STAFFORDSHIRE: council logos ranked
A graphic designer has undertaken to rank all 399 local council logos in the UK – and in doing so has taken the internet by storm.
Robin Wilde complied the list for a Medium post which has found itself being discussed by local authority chiefs (and journalists on their coffee breaks) up and down the country.
Posting on Twitter, Robin said: “This took me literal months to get round to finishing, but you can now enjoy 18,000 words of increasingly deranged stream of consciousness as I attempt to rank the logo design of all 399 UK local councils.”
He added: “One thing I appreciate is that there’s not a lot of grouping of particular geographic or urban/rural areas in these.
“I didn’t want to find myself picking on places that don’t have design capacity because they’re small or poor. Plenty of good and bad examples across the board.”
He continued: “Very mixed picture but I quite enjoyed when somewhere I wouldn’t expect gave me a nice surprise.”
So, how did the ten Staffordshire councils fare?
It’s a poor showing for Lichfield. Staffordshire’s lowest-ranked council logo, according to Robin. It came in at 388 out of 399.
Robin said: “I’ve heard the combination of turn-of-the-millennium handwriting fonts and politically neutral colours termed ‘Blaircore’ (imagine a brushed steel new leisure centre in 1999 stamping on a human face, forever), which is ironic considering this was one of the third of seats which resisted the charms of New Labour, electing Michael Fabricant by a majority of 238 in 1997.
“In any case it’s a particularly gratuitous handwriting font even by the generally crap standards of the genre, looking as though it was scratched out by a ten year old with a pen near the end of its ink supply. The supporting font (which looks like a knock-off Futura) does nothing to complement it.
Staffordshire Moorlands District Council #334
Pithy and to-the-point on the moorlands’ logo, Robin said: “Competent font work makes up for an uninspiring crest design.”
Nevertheless, it failed to climb out of the bottom quarter nationally in Robin’s rankings.
Stoke-on-Trent City Council #333
Robin liked the city’s use of a simple font alongside its ornate crest, and praised its colour scheme too – but he said wasn’t sure why it included a ‘dying camel’.
He commented: “Sans serif with a crest is a rare choice, but Stoke gets points for boldness and it pays off — the crest’s white, grey and red colour scheme works nicely and it’s been well digitised.
“Not sure why it contains a dying camel.”
East Staffordshire Borough Council #252
Still in the bottom half of Robin’s list, Robin reckons East Staffordshire Borough Council should ‘try harder’ with their design.
He explained: “Coming into this, I was going to comment on how a place that contains Alton Towers should be able to generate a more exciting logo than this, but then I checked Google Maps and the theme park is just over the border in Staffordshire Moorlands.”
He continued: “Visitors to East Staffordshire can instead content themselves with the delights of Tutbury Castle and HM Prison Dovegate.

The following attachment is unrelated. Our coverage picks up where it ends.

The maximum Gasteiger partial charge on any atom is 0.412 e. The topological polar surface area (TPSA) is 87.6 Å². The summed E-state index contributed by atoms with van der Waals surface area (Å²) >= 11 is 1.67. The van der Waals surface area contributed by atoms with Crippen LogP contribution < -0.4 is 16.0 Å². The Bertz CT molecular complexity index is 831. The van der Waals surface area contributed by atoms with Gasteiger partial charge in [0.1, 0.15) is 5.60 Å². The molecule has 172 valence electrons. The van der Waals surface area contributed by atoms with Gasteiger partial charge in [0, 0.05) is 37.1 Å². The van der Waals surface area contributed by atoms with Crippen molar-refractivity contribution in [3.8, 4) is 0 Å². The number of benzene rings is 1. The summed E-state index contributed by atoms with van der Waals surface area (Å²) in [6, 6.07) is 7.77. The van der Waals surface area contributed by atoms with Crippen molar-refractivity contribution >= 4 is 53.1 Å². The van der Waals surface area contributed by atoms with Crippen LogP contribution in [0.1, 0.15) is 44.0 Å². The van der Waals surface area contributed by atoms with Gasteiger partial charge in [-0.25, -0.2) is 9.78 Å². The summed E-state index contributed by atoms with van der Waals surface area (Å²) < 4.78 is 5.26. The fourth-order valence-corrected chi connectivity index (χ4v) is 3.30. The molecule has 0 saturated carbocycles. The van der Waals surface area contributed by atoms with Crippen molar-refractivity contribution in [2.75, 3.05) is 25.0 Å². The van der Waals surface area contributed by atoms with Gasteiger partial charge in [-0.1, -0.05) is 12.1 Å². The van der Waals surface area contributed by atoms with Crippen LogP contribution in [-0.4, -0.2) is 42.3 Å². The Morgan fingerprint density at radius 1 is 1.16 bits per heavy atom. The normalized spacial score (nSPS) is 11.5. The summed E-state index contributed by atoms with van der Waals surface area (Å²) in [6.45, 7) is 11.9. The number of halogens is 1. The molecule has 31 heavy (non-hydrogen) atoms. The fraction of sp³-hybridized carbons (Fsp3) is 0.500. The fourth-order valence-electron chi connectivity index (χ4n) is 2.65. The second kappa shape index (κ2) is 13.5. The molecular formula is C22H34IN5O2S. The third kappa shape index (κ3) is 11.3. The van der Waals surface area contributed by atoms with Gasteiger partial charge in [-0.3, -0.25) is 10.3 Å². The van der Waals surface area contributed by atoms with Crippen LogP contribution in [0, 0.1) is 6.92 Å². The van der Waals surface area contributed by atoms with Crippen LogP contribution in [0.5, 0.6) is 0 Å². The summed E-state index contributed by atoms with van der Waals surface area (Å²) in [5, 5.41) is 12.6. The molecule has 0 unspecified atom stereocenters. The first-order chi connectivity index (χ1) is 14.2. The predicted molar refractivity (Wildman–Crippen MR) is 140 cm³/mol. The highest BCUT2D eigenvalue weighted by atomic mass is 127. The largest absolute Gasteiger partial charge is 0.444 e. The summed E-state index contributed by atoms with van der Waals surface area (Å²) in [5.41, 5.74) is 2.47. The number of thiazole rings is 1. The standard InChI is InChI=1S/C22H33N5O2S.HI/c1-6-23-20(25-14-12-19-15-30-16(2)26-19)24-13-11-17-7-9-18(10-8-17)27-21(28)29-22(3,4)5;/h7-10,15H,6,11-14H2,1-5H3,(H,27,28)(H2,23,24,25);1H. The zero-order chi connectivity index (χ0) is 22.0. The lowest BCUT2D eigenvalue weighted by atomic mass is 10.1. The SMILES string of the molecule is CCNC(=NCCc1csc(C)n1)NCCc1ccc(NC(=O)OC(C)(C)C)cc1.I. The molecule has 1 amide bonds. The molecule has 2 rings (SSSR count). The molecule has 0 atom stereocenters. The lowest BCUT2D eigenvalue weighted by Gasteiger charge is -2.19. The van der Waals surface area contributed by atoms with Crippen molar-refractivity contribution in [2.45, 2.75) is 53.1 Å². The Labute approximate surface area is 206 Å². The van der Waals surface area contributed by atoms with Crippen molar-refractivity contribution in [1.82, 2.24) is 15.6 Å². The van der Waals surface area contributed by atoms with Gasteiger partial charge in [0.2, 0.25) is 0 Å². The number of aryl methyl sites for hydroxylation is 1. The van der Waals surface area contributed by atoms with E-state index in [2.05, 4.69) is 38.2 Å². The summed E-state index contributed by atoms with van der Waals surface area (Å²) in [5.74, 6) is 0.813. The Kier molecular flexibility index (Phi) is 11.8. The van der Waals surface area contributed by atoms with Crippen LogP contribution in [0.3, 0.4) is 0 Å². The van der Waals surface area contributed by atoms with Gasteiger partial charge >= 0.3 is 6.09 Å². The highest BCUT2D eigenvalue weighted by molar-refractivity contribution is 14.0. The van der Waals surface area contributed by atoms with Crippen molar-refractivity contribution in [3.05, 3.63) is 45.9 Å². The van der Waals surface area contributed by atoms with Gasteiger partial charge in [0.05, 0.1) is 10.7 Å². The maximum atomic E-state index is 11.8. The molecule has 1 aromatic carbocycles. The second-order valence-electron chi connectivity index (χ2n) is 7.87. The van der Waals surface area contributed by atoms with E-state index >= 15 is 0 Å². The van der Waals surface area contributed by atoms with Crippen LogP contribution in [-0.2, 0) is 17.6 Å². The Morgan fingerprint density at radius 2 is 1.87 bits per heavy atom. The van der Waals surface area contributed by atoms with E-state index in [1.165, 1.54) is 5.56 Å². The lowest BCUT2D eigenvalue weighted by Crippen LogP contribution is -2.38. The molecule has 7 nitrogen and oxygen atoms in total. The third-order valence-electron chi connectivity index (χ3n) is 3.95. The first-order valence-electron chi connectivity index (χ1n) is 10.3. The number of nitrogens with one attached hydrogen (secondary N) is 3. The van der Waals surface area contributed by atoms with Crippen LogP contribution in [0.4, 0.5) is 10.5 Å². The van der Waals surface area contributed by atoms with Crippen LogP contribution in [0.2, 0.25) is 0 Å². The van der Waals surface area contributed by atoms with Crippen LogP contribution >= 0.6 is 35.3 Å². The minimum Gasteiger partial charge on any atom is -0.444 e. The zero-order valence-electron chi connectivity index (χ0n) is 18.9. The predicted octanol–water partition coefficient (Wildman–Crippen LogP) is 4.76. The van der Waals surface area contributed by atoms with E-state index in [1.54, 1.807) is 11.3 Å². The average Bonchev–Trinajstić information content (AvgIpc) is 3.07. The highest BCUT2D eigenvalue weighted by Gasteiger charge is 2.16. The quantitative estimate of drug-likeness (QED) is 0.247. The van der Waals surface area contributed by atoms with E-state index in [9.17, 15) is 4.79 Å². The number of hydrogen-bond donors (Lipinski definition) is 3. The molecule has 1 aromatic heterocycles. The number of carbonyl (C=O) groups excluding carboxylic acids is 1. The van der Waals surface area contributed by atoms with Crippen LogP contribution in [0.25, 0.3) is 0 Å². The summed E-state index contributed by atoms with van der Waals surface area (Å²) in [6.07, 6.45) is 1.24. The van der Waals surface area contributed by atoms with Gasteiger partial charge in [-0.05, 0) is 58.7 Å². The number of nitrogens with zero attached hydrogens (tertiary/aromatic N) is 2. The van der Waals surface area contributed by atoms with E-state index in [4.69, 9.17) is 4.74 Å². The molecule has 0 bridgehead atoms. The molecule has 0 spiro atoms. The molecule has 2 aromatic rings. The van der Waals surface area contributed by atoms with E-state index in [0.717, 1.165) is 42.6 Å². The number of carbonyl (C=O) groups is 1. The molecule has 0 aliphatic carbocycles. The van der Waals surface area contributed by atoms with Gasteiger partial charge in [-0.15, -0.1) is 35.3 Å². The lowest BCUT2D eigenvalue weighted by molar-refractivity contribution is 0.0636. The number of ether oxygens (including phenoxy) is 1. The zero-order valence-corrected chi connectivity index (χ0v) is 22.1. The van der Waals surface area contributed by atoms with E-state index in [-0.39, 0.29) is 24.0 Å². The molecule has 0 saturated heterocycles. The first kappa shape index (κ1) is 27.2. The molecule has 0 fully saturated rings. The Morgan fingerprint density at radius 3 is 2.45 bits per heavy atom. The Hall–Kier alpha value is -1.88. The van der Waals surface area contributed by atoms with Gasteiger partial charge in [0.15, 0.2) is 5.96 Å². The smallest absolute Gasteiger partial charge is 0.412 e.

“Anyway, this is boring and amateurishly drawn. You have trees and a bridge, you say? So does everywhere else. Try harder.
Cannock Chase District Council #241
Still in the lower half of the rankings, Robin’s comments centred around Cannock Chase’s use of a playful buck in their logo.
Robin quipped: “Another gambolling deer, this one at least has more dynamism than most of the other examples.”
Tamworth Borough Council #220
Robin liked the attempt at joining the ‘m’ and the ‘w’ in Tamworth Borough Council’s logo.
He said: “There’s a nice attempt at invoking a spirit of connectivity from this logo, but otherwise it’s very uninteresting.”
For that reason, it too is in the bottom half of Robin’s rankings.
Staffordshire County Council #135
A rather unpleasant mental image accompanies Robin’s review of the county council’s logo.
“The concept here is very nice, and relatively competently executed. It’s just that, once you see some bum cheeks wearing a thong, you can’t unsee it.”
Surely that’s no way to describe the proud heritage of the Stafford Knot?
Stafford Borough Council #103
Praise indeed for Stafford Borough Council, which came just a whisker away from joining councils in the upper quartile.
Robin said: “THIS is how you simplify a crest.”
However, he wasn’t overly impressed with the skinny lettering. He said: “Bolden up that font, though, lads.”
South Staffordshire Council #67
Well into the single digits, South Staffordshire did themselves proud, achieving second place among Staffordshire councils.
Robin reckoned: “The sunburst is an underused device in the ranks of council logos, and it’s nice to see at least one.”
Newcastle-Under-Lyme Borough Council #57
Newcastle-Under-Lyme was Staffordshire’s best-performing council logo, according to Robin.
He described it as: “A pleasant little illustration with a nice colour choice and use of font.
“I would dial back the green to a similar level of pastel-ness to the blue, to score even more highly.”
Words: Richard Price, Local Democracy Reporter
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